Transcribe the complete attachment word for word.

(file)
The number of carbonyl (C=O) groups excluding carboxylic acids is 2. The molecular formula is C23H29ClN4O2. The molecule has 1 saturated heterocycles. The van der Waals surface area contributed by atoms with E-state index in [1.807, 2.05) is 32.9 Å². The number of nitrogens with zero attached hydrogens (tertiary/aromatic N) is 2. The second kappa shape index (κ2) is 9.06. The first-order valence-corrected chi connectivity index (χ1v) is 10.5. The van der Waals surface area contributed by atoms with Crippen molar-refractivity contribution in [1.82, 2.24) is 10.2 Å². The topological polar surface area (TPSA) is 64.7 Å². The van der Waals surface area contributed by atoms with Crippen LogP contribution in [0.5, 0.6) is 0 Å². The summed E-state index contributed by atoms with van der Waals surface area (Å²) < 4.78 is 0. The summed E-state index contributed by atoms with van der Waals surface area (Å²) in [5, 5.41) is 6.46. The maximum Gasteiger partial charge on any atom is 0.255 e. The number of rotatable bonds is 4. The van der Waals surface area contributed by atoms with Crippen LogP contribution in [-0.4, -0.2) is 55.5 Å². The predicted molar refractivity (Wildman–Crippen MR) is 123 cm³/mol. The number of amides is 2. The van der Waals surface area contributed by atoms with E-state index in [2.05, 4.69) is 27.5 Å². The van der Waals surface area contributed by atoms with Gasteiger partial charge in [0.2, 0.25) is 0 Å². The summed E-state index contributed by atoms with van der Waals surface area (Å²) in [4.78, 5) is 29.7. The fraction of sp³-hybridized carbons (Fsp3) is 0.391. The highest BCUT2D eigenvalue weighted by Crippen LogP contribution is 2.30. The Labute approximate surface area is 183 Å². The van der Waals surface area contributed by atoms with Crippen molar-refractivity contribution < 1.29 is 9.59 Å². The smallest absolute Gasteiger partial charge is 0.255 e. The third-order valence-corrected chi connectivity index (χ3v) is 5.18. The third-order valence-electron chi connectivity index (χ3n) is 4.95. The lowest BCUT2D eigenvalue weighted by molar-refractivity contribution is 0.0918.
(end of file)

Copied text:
The number of carbonyl (C=O) groups excluding carboxylic acids is 2. The molecular formula is C23H29ClN4O2. The molecule has 1 saturated heterocycles. The van der Waals surface area contributed by atoms with E-state index in [1.807, 2.05) is 32.9 Å². The number of nitrogens with zero attached hydrogens (tertiary/aromatic N) is 2. The second kappa shape index (κ2) is 9.06. The first-order valence-corrected chi connectivity index (χ1v) is 10.5. The van der Waals surface area contributed by atoms with Crippen molar-refractivity contribution in [1.82, 2.24) is 10.2 Å². The topological polar surface area (TPSA) is 64.7 Å². The van der Waals surface area contributed by atoms with Crippen LogP contribution in [0.5, 0.6) is 0 Å². The summed E-state index contributed by atoms with van der Waals surface area (Å²) < 4.78 is 0. The summed E-state index contributed by atoms with van der Waals surface area (Å²) in [5, 5.41) is 6.46. The maximum Gasteiger partial charge on any atom is 0.255 e. The number of rotatable bonds is 4. The van der Waals surface area contributed by atoms with Crippen LogP contribution in [-0.4, -0.2) is 55.5 Å². The predicted molar refractivity (Wildman–Crippen MR) is 123 cm³/mol. The number of amides is 2. The van der Waals surface area contributed by atoms with E-state index in [2.05, 4.69) is 27.5 Å². The van der Waals surface area contributed by atoms with Gasteiger partial charge in [0.2, 0.25) is 0 Å². The summed E-state index contributed by atoms with van der Waals surface area (Å²) in [4.78, 5) is 29.7. The fraction of sp³-hybridized carbons (Fsp3) is 0.391. The highest BCUT2D eigenvalue weighted by Crippen LogP contribution is 2.30. The Labute approximate surface area is 183 Å². The van der Waals surface area contributed by atoms with Crippen molar-refractivity contribution < 1.29 is 9.59 Å². The smallest absolute Gasteiger partial charge is 0.255 e. The third-order valence-corrected chi connectivity index (χ3v) is 5.18. The third-order valence-electron chi connectivity index (χ3n) is 4.95. The lowest BCUT2D eigenvalue weighted by molar-refractivity contribution is 0.0918.